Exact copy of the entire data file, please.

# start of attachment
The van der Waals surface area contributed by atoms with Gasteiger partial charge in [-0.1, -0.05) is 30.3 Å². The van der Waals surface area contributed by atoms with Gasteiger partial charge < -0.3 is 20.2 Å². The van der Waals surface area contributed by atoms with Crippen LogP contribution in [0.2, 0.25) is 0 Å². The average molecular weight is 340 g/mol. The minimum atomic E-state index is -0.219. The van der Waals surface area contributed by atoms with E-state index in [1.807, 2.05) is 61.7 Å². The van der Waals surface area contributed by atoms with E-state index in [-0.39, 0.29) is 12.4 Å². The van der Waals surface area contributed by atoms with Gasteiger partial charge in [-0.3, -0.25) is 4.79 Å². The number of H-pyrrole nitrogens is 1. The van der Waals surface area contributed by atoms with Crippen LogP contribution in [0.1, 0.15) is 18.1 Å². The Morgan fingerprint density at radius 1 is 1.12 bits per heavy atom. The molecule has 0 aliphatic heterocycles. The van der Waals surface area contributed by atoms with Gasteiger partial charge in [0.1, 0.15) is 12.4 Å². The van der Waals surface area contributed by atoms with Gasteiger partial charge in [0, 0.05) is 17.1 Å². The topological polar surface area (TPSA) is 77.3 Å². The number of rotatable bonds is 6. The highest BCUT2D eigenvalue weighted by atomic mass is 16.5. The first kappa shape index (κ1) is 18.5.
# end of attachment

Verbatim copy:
The van der Waals surface area contributed by atoms with Gasteiger partial charge in [-0.1, -0.05) is 30.3 Å². The van der Waals surface area contributed by atoms with Gasteiger partial charge < -0.3 is 20.2 Å². The van der Waals surface area contributed by atoms with Crippen LogP contribution in [0.2, 0.25) is 0 Å². The average molecular weight is 340 g/mol. The minimum atomic E-state index is -0.219. The van der Waals surface area contributed by atoms with E-state index in [1.807, 2.05) is 61.7 Å². The van der Waals surface area contributed by atoms with E-state index in [-0.39, 0.29) is 12.4 Å². The van der Waals surface area contributed by atoms with Gasteiger partial charge in [-0.3, -0.25) is 4.79 Å². The number of H-pyrrole nitrogens is 1. The van der Waals surface area contributed by atoms with Crippen LogP contribution in [0.1, 0.15) is 18.1 Å². The Morgan fingerprint density at radius 1 is 1.12 bits per heavy atom. The molecule has 0 aliphatic heterocycles. The van der Waals surface area contributed by atoms with Gasteiger partial charge in [0.1, 0.15) is 12.4 Å². The van der Waals surface area contributed by atoms with Gasteiger partial charge in [0, 0.05) is 17.1 Å². The topological polar surface area (TPSA) is 77.3 Å². The number of rotatable bonds is 6. The highest BCUT2D eigenvalue weighted by atomic mass is 16.5. The first kappa shape index (κ1) is 18.5.